It has to be an assembly, by the way, not an individual part, you have to be in the assembly mode. Now I can configure that component. So number one is what size do I want to use? In this case here I actually want a 3/8-16, so click on that. And then my length, I want that to be one inch long. I can click on the drive. I can have a hex. I can have a spline. I have a bunch of different choices there but I'm going to choose the hex. How long do I want it threaded? Do I want it fully-threaded or only a portion of it threaded? And then how do I want to display that item in my design? Do I want it simplified, do I want it cosmetic or schematic and notice if I change from one to the next it will add more detail or less detail to your design.
Generally, I prefer to not have too much detail in hardware because it just adds quite a lot of overhead to the system to be showing all that extra detail when you really don't need it. So I'm going to go over here and click on Simplified. To make that a little simpler. Here's the name it's going to be given it and you can overwrite that if you need to. When you're happy with everything you want, go ahead and click on the green check mark. And now you have that item in your assembly and notice it also shows up on your tool tip. You can then quickly go over here and start mating components together in your design, just by clicking, placing in these holes. Then come down here.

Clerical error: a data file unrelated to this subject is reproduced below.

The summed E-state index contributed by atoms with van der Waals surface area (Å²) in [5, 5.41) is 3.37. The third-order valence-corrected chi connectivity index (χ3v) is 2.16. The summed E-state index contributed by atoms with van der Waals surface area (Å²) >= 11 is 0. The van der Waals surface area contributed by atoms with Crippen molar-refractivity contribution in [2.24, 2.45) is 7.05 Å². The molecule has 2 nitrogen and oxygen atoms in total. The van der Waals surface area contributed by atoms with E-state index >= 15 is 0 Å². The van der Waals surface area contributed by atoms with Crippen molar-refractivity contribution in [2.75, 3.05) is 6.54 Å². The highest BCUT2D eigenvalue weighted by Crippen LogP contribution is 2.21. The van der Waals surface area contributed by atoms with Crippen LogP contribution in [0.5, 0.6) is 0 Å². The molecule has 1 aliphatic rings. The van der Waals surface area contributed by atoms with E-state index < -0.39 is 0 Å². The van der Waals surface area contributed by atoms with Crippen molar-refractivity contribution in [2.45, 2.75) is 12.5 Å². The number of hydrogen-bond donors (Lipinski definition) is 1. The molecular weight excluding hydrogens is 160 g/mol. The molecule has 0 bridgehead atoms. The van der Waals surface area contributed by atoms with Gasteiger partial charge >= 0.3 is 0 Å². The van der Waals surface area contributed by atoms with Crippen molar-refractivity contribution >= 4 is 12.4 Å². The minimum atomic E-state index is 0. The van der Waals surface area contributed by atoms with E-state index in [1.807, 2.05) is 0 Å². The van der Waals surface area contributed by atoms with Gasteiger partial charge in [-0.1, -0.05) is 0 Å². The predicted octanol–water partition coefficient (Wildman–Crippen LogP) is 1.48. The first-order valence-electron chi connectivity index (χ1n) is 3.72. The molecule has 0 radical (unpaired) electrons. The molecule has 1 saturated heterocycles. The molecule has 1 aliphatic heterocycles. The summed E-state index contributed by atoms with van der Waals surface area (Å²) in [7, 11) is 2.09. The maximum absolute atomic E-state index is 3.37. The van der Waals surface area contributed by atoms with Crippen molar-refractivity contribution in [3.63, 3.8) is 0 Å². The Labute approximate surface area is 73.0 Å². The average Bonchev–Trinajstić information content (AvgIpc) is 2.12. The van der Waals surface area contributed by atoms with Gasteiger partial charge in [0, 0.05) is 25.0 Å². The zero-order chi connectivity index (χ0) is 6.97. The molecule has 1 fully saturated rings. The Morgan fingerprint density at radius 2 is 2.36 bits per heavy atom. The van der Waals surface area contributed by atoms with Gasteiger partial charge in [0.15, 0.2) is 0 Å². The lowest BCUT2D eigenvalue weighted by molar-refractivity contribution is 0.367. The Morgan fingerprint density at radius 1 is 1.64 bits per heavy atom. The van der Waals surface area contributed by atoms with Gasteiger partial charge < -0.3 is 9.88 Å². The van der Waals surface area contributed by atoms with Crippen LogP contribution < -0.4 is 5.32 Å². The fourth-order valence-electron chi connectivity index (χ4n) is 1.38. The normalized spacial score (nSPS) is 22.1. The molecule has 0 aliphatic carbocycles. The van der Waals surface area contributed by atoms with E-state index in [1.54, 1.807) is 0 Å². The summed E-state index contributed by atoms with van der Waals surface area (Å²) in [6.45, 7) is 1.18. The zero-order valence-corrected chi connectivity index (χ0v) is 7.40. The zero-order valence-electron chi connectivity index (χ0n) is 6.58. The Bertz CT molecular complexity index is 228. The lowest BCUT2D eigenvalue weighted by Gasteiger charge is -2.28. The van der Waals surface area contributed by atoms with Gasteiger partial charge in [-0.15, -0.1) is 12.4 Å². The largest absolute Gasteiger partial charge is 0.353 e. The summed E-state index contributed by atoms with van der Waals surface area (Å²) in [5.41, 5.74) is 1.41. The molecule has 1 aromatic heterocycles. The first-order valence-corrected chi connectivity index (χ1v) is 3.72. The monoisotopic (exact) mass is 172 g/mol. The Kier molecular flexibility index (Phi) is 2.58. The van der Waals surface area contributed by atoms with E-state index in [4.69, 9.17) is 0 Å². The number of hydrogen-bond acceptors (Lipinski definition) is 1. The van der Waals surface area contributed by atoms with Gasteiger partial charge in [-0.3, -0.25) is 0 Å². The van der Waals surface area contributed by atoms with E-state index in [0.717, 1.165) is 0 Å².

Place into the hole lower, and there you go. So quickly add that when you're done with it, hit Escape. If you have an item that wasn't made up properly in the beginning. You can always click on it, drag it around, and you can set up your mates for it, if you'd like. Put it all together, it makes it really simple way to quickly bring hardware into a design, drop it right into your assembly. It configures it on the fly, and you have access to it at all times. Without having to download it. One of the main drawbacks from using toolbox is there's no real part number assigned to that file. It's a generic part number that SolidWorks assigns and you can't go out and actually buy that part number.
You still have to figure out where that piece of hardware will be purchased from later on to then use in your design. Also, when using the toolbox with other users, it's best of have that toolbox on some type of a shared network server. That way, everybody has access to the same hardware. Toolbox is a great way to quickly add hardware to an assembly, but keep in mind, if we're going to be zipping up these files and sending them maybe to an outside vendor, we have to make sure we have to include that hardware in that assembly. So you might want to use the pack and go feature within SolidWorks to zip up all the individual files, including the hardware, and put it into one nice zip folder.